- Oil paint and enamel on canvas
- Support: 1803 x 1245 mm
- Presented by Allan D. Emil through the American Friends of the Tate Gallery 1960
Catalogue entryHassel Smith born 1915
T00383 Untitled 1959
Inscribed 'Hassel Smith | 1959' on back of canvas, and 'up' with an arrow
Oil and semi-gloss enamel on canvas, 71 x 49 (180.5 x 124.5)
Presented by Allan D. Emil through the American Friends of the Tate Gallery 1960
Prov: With Gimpel Fils, London (purchased from the artist); Allan D. Emil, New York
Exh: Hassel Smith: Paintings, Gimpel Fils, London, April 1960 (14, repr.)
Repr: The Friends of the Tate Gallery: Annual Report 1960-1961 (London 1961), between pp.12 and 13
The artist wrote (27 April 1961): 'It was executed in a combination of conventional oil-color and semi-gloss enamel (the American equivalent of Ripolin, I believe).
'I wish I could tell you something in detail about this painting, its conception, etc. As it happens my "methods" preclude verbal recapitulation. I do recall that I spent an awfully long time on this painting and that in an earlier stage of its development there was additional eventfulness. Thus it is an example of a trajectory of change characteristic of many of my paintings. I often begin by "making" a lot of "things" - packing the area with events - and then proceed (compulsively rather than by formal plan or choice) to eliminate, cut-up, regroup, etc., always in the direction of greater asperity of effect.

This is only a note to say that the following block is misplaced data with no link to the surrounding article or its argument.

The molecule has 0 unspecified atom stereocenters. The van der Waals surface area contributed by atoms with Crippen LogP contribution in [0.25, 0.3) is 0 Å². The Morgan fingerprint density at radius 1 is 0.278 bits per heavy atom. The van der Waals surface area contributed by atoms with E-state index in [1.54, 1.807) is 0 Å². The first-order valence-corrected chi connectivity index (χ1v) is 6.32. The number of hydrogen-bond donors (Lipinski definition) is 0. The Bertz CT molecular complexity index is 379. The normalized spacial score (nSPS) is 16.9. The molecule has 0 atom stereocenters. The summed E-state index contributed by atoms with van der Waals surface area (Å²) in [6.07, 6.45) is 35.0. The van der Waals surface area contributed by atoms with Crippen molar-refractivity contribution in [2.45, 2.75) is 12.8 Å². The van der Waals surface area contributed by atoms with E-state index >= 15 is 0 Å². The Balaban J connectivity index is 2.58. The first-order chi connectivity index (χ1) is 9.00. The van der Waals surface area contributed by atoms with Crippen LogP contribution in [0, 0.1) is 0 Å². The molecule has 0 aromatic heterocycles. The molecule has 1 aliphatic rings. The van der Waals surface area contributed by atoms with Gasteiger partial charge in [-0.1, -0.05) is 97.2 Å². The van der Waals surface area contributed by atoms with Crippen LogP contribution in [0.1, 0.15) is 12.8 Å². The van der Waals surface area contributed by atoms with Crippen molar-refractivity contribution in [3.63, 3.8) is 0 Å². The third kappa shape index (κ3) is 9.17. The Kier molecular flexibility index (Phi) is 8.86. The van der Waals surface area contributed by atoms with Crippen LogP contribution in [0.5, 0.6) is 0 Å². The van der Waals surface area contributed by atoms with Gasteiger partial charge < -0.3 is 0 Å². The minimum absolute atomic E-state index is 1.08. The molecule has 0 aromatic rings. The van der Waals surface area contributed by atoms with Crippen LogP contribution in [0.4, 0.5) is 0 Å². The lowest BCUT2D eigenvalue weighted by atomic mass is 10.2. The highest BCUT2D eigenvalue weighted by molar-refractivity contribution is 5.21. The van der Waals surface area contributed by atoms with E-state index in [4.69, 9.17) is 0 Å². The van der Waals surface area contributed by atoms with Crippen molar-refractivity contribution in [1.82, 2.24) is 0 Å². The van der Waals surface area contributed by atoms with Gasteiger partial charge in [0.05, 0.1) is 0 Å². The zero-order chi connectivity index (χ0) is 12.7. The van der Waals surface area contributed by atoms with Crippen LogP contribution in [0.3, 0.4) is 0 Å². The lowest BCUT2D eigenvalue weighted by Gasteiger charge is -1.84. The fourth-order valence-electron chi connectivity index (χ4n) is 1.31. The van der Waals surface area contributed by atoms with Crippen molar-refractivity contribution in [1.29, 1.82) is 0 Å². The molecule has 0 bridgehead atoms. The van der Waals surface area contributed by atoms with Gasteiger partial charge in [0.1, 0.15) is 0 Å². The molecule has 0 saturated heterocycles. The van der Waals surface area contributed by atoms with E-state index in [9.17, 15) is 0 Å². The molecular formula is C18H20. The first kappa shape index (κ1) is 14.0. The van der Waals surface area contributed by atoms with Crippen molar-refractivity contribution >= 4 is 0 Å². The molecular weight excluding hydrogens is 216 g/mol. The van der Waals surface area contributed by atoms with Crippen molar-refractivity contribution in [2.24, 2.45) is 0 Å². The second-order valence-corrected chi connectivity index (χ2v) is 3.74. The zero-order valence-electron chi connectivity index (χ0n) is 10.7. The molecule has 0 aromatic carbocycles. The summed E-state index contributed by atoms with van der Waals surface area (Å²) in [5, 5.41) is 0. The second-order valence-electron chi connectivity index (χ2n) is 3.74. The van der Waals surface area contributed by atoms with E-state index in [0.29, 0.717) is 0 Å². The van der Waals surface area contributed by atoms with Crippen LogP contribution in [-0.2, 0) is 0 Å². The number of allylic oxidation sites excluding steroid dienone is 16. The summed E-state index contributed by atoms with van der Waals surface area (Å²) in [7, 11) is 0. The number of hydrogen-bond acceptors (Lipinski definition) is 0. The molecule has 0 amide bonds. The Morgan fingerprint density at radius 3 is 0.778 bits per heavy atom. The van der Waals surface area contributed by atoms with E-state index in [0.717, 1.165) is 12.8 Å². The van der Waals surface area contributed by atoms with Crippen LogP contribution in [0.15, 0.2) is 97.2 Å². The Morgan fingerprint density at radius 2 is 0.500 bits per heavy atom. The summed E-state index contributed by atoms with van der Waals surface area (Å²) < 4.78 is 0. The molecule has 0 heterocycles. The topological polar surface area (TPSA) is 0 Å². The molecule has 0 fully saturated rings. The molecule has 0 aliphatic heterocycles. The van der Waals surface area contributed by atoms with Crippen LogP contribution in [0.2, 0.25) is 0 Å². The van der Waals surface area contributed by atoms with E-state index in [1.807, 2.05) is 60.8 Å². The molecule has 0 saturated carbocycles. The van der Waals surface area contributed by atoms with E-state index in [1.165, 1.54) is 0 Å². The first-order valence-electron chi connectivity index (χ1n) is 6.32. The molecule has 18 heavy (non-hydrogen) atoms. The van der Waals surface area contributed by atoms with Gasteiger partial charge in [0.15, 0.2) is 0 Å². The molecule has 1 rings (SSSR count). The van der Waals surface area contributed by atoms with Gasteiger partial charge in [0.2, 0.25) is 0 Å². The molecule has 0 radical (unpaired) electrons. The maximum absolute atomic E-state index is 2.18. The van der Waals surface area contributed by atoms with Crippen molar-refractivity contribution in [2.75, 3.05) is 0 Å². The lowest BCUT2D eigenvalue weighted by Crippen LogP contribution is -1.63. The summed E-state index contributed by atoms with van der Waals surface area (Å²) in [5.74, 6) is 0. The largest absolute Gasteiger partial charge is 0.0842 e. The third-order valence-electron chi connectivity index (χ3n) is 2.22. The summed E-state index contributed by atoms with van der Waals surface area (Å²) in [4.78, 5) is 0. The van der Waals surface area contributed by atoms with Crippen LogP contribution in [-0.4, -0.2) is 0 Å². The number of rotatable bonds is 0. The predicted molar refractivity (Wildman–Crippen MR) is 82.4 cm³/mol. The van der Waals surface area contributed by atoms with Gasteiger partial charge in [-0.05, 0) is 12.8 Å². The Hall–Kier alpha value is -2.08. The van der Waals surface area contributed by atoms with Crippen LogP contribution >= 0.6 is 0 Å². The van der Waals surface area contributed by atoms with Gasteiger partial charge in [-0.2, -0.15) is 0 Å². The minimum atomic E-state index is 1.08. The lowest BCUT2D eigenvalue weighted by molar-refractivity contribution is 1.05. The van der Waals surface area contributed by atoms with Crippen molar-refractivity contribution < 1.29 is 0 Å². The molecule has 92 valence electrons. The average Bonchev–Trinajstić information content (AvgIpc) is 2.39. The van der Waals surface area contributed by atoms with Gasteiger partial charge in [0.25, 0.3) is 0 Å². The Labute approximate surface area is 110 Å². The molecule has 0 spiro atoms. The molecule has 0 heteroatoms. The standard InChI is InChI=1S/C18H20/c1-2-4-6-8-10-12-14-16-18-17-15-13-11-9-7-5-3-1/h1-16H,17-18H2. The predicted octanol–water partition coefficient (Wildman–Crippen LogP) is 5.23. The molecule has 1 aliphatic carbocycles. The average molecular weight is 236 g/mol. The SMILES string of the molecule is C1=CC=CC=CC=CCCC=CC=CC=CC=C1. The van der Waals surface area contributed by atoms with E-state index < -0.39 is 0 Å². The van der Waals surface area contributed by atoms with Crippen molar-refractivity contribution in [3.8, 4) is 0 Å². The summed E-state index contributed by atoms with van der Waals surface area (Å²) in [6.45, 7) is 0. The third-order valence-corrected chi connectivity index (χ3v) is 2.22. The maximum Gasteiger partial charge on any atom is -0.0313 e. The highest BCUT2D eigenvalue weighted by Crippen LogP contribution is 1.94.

'In this particular painting I notice hoof-like forms which seem to relate it in my mind with an earlier painting (also shown at Gimpel Fils), a painting called "Variations on a War-Like Theme". The imagery in the earlier painting is more complete but in both there seems to be a suggestion of the Flying Horse (dragon), warrior, destructive apocalyptic presence etc.'
Ronald Alley, Catalogue of the Tate Gallery's Collection of Modern Art other than Works by British Artists, Tate Gallery and Sotheby Parke-Bernet, London 1981, pp.694-5, reproduced p.694